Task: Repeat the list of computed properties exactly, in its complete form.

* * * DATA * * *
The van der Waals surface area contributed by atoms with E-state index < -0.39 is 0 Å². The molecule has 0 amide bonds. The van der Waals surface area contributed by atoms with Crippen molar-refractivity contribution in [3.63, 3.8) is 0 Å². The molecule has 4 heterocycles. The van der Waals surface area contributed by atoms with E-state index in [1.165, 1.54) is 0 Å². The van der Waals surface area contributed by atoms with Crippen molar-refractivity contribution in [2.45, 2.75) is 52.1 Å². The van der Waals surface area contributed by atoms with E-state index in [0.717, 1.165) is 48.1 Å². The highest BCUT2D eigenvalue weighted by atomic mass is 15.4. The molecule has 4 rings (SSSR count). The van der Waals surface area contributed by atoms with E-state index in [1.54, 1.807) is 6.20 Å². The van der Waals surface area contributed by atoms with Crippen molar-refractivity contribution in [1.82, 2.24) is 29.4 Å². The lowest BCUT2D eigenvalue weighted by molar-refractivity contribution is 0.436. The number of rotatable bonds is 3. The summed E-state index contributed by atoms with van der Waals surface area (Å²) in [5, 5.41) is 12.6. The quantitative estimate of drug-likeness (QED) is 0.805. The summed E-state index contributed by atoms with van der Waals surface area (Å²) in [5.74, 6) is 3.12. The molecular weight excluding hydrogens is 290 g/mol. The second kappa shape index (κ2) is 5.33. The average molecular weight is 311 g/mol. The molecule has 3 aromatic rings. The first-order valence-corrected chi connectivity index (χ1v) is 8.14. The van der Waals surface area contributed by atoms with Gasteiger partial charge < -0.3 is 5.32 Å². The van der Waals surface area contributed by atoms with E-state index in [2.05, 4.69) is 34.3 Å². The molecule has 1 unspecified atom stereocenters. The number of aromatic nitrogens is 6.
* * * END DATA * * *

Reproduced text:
The van der Waals surface area contributed by atoms with E-state index < -0.39 is 0 Å². The molecule has 0 amide bonds. The van der Waals surface area contributed by atoms with Crippen molar-refractivity contribution in [3.63, 3.8) is 0 Å². The molecule has 4 heterocycles. The van der Waals surface area contributed by atoms with E-state index in [1.165, 1.54) is 0 Å². The van der Waals surface area contributed by atoms with Crippen molar-refractivity contribution in [2.45, 2.75) is 52.1 Å². The van der Waals surface area contributed by atoms with E-state index in [0.717, 1.165) is 48.1 Å². The highest BCUT2D eigenvalue weighted by atomic mass is 15.4. The molecule has 4 rings (SSSR count). The van der Waals surface area contributed by atoms with E-state index in [1.54, 1.807) is 6.20 Å². The van der Waals surface area contributed by atoms with Crippen molar-refractivity contribution in [1.82, 2.24) is 29.4 Å². The lowest BCUT2D eigenvalue weighted by molar-refractivity contribution is 0.436. The number of rotatable bonds is 3. The summed E-state index contributed by atoms with van der Waals surface area (Å²) in [5, 5.41) is 12.6. The quantitative estimate of drug-likeness (QED) is 0.805. The summed E-state index contributed by atoms with van der Waals surface area (Å²) in [5.74, 6) is 3.12. The molecular weight excluding hydrogens is 290 g/mol. The second kappa shape index (κ2) is 5.33. The average molecular weight is 311 g/mol. The molecule has 3 aromatic rings. The first-order valence-corrected chi connectivity index (χ1v) is 8.14. The van der Waals surface area contributed by atoms with Gasteiger partial charge < -0.3 is 5.32 Å². The van der Waals surface area contributed by atoms with E-state index in [2.05, 4.69) is 34.3 Å². The molecule has 1 unspecified atom stereocenters. The number of aromatic nitrogens is 6.